Realistically the only way that Clayton will be a place that all of our kids will be able to afford to live here, is if the property values of the city, and perhaps the overall housing market in general, were to dramatically decrease.  That's the reality.  If the intent is to make the city and the state more affordable, then we shouldn't be haggling over an 81 unit apartment complex.  Pierce and those who feel similarly should be in favor of a hundred different 81 unit apartment complexes, or a thousand, or ten thousand of them.  They should be pushing draconian rent control, more taxes to fund pet projects, and top down command and control to bend the economy to suit their desired outcomes.  Actually, that is what Pierce is trying to do.  Because that is what it will take to make housing more affordable in one of the most desirable and in demand places to live in the country.  That is not an outcome I would be in favor of but it is what Pierce has been pushing for across the region.

We are elected to represent our constituents in this city.  Not the region, not the state.  The property values of our residents represent some of the biggest investments they have made in their entire lives.  Sacrificing that hard earned savings on the alter of someone's morality is not what we are elected to do.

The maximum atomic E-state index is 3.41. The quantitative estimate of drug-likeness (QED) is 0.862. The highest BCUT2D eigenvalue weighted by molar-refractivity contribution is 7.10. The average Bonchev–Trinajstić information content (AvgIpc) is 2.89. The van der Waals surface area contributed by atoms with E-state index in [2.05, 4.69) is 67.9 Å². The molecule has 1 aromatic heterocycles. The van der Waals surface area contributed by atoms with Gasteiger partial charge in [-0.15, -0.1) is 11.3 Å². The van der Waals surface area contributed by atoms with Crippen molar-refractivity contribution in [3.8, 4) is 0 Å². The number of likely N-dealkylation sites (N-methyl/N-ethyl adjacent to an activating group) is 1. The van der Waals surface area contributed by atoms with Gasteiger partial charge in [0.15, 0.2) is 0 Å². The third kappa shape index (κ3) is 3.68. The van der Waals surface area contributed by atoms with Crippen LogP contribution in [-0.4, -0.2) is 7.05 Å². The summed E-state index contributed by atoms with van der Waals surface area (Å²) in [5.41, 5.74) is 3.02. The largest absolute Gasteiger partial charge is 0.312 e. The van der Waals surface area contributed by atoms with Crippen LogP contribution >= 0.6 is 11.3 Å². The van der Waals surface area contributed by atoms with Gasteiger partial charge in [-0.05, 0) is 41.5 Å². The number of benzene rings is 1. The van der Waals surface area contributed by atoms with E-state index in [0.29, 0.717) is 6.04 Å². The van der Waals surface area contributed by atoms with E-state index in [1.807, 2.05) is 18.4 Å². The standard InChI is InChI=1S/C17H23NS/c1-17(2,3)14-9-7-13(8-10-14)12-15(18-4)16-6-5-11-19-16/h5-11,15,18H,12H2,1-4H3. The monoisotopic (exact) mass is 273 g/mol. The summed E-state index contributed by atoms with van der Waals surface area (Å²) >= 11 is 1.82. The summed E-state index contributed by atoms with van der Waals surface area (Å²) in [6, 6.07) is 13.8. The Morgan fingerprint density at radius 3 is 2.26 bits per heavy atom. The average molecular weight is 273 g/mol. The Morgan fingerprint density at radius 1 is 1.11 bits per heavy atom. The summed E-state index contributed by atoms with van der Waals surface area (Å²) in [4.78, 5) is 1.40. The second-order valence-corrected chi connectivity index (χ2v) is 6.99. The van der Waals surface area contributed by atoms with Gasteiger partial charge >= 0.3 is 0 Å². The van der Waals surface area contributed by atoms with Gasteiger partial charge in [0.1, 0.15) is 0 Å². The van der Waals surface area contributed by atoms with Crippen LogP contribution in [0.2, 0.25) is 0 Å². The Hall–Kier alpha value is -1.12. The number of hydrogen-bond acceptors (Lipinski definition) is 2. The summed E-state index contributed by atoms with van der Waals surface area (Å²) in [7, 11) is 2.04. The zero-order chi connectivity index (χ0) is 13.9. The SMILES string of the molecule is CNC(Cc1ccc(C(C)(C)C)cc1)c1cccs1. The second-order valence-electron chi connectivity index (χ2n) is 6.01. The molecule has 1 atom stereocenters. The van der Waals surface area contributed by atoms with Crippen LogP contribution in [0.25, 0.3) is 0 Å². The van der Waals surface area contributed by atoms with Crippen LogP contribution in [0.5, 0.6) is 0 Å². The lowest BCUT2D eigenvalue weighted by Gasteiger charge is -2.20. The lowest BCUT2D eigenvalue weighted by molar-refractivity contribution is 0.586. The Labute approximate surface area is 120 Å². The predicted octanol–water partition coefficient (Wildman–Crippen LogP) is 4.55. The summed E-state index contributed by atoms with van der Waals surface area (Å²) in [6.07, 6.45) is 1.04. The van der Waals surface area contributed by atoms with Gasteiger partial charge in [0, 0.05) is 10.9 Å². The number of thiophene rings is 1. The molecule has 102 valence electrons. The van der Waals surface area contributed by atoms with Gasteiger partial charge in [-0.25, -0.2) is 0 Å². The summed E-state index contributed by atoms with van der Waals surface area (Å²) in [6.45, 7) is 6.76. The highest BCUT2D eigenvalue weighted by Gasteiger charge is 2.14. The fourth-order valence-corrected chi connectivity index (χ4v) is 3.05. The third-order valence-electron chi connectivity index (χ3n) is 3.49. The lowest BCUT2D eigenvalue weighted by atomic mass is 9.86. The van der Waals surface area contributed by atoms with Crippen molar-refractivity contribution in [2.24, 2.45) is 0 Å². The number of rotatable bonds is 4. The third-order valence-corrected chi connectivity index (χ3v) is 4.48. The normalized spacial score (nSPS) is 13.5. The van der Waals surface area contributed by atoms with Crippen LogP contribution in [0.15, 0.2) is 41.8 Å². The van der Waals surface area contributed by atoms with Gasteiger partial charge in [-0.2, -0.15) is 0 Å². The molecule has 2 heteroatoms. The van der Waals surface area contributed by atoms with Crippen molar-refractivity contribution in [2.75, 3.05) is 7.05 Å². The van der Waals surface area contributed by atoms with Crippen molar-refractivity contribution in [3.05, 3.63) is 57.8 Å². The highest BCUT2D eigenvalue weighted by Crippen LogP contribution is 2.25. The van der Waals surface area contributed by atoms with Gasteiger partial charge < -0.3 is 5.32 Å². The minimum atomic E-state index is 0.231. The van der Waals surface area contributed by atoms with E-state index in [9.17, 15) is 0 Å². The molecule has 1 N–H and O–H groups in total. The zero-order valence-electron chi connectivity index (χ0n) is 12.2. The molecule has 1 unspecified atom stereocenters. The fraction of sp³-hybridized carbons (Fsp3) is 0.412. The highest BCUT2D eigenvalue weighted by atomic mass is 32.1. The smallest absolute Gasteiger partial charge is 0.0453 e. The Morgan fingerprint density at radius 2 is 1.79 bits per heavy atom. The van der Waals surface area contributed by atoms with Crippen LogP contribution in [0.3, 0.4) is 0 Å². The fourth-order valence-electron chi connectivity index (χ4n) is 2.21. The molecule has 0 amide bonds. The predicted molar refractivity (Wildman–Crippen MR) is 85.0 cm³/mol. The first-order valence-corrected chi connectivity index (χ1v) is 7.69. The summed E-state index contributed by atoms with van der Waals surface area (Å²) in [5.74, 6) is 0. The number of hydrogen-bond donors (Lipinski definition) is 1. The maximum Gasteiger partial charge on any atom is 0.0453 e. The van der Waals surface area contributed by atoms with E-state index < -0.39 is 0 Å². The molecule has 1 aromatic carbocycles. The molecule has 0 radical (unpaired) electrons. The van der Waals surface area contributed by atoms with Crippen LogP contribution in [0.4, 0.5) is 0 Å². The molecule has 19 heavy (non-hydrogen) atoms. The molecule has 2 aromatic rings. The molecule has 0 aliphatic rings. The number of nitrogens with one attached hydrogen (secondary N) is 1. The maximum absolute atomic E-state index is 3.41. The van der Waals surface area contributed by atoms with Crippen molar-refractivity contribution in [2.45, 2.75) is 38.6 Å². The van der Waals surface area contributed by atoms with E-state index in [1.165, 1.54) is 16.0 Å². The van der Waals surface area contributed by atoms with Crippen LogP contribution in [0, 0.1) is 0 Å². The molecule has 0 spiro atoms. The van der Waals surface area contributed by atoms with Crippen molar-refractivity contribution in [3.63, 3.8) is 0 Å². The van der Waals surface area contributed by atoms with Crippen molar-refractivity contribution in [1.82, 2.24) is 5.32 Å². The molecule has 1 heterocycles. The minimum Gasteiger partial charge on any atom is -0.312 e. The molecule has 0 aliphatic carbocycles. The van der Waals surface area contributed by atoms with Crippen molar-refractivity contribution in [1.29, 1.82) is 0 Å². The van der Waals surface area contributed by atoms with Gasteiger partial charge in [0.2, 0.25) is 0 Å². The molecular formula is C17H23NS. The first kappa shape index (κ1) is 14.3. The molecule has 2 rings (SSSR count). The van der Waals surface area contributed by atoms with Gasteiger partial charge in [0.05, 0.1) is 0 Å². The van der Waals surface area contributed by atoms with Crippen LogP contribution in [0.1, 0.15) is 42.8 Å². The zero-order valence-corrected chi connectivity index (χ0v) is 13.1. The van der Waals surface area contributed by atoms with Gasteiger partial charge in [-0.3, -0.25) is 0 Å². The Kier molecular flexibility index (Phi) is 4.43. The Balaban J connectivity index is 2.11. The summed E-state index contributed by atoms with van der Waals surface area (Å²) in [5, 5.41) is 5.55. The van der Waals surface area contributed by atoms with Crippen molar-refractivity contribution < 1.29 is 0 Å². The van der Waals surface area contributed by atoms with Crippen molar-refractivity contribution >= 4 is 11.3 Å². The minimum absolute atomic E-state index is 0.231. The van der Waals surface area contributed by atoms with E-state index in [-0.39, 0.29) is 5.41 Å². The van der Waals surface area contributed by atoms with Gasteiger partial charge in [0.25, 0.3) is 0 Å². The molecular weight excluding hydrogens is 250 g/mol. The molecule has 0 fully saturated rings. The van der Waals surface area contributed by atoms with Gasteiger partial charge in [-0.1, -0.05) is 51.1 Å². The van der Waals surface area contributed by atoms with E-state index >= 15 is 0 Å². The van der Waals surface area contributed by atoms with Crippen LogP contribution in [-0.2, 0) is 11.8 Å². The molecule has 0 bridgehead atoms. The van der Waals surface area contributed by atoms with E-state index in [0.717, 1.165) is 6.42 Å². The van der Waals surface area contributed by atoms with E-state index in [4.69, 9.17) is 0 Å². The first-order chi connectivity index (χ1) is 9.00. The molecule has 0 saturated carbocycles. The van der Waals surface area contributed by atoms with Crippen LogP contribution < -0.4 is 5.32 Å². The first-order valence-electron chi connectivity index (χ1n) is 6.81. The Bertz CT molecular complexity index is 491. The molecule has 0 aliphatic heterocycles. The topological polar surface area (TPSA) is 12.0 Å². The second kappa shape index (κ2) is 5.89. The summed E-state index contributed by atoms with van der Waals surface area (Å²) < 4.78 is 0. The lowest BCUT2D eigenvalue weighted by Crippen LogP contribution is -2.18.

Pierce went on to say how she works with various regional groups to try to coordinate development efforts in the region because her constituents in Contra Costa County are concerned about housing prices.  That may be true, but I don't represent all the people in Contra Costa County.   And when Mayor Pierce is sitting along side me, she should not be either.  I represent the people of Clayton.  

And while it is true that historically there has been some great development in the city, we should not equivocate on what development actually means.  All development is not the same.  Each project should be evaluated on its own merits.  Some will be great, like Oakhurst and Clayton Station where Safeway is.  Others will not be, like the failed gas station, the failed memory care facility in the center of downtown, and this 81 unit rental complex across three separate parcels.

Ultimately there were two decisions last night CEQA and Project Approval/Density Bonus and I'll break up commentary around both. 


The project sought CEQA exemption under Class 32 Infill.  This exemption requires 5 criteria to be true: